Simple Display Problem?

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  1. #1
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    Simple Display Problem?

    Howdy. I recently started using the Dev-C++ compiler, and ran into a bit of a problem. I'm new to the whole C programming thing, so bear with me

    I made a simple Celsius to Fahrenheit conversion program, but I'm having an issue getting the out put to remain on the screen. It will flash briefly, and then exit when the program is finished. Any advice on how to keep the display showing on my screen once the program has finished running?

    Code:

    Code:
    #include <stdio.h>
    
    main(){
           
    float fahr, cels;
    int lower, upper, step;
    
    lower = 0;
    upper = 20;
    step = 1;
    
    cels = lower;
    while( cels <= upper){
           fahr = (9/5)*(cels + 32);
           printf("%f\t %6.1f\n", cels,fahr);
           cels = cels + step;
           }
           
    }

  2. #2
    C++ Witch laserlight's Avatar
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    Read the FAQ on How do I... Stop my Windows Console from disappearing everytime I run my program?

    By the way, use int main(void), not just main(). You should to return 0 at the end of main if this is not C99.
    Last edited by laserlight; 01-03-2008 at 02:34 AM.
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    Look up a C++ Reference and learn How To Ask Questions The Smart Way

  3. #3
    C++まいる!Cをこわせ!
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    Quote Originally Posted by portable View Post
    Code:
    #include <stdio.h>
    
    int main(){
    	float fahr, cels;
    	int lower, upper, step;
    
    	lower = 0;
    	upper = 20;
    	step = 1;
    
    	cels = lower;
    	while( cels <= upper){
    		fahr = (9/5)*(cels + 32);
    		printf("&#37;f\t %6.1f\n", cels,fahr);
    		cels = cels + step;
    	}
    	return 0;
    }
    You should probably learn to indent properly too. Each block should be indented once as I show in my demonstration above.
    Makes readable code, makes everyone happy when you post code they have to search for mistakes on your behalf.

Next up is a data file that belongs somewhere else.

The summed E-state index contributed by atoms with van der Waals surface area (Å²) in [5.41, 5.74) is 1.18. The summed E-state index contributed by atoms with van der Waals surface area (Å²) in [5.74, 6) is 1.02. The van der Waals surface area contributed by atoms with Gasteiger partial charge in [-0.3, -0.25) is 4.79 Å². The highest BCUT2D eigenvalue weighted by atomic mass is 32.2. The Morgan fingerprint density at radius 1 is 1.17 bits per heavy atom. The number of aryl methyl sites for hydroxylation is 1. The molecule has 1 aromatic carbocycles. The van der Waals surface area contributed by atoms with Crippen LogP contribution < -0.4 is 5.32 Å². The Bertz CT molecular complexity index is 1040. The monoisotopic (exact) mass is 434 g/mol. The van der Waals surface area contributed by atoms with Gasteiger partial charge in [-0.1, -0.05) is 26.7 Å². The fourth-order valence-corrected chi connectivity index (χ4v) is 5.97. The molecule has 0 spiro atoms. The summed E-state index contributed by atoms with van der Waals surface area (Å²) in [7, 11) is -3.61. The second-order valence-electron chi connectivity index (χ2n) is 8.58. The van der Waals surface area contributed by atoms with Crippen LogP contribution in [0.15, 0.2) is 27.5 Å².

Quote Originally Posted by Adak View Post
    io.h certainly IS included in some modern compilers. It is no longer part of the standard for C, but it is nevertheless, included in the very latest Pelles C versions.
    Quote Originally Posted by Salem View Post
    You mean it's included as a crutch to help ancient programmers limp along without them having to relearn too much.

    Outside of your DOS world, your header file is meaningless.

  4. #4
    Registered User hk_mp5kpdw's Avatar
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    Code:
    fahr = (9/5)*(cels + 32);
    There are issues with that.

    First, since both 9 and 5 are integers, the division is done using integer division rules and 9/5 becomes 1... so you're basically saying fahr = 1*(cels+32) in that loop. You need to use floating-point division so make either (both) of those values floating-point numbers and you'll be doing much better.

    Second, the overall calculation is incorrect. It should be:
    Code:
    fahr = ((9.0/5.0)*cels + 32);
    "Owners of dogs will have noticed that, if you provide them with food and water and shelter and affection, they will think you are god. Whereas owners of cats are compelled to realize that, if you provide them with food and water and shelter and affection, they draw the conclusion that they are gods."
    -Christopher Hitchens

  5. #5
    Kernel hacker
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    Surely this is a case where a for-loop is appropriate:

    Code:
    	cels = lower;
    	while( cels <= upper){
    		fahr = (9/5)*(cels + 32);
    		printf("%f\t %6.1f\n", cels,fahr);
    		cels = cels + step;
            }
    Like this:
    Code:
    	for(cels = lower; cels <= upper; cels += step) {
    		fahr = (9/5)*(cels + 32);
    		printf("%f\t %6.1f\n", cels,fahr);
            }
    Note: I have just modified the original code to show the for-loop, so any other problems in the code will still be there in the second code-snippet too.

    --
    Mats
    Compilers can produce warnings - make the compiler programmers happy: Use them!
    Please don't PM me for help - and no, I don't do help over instant messengers.

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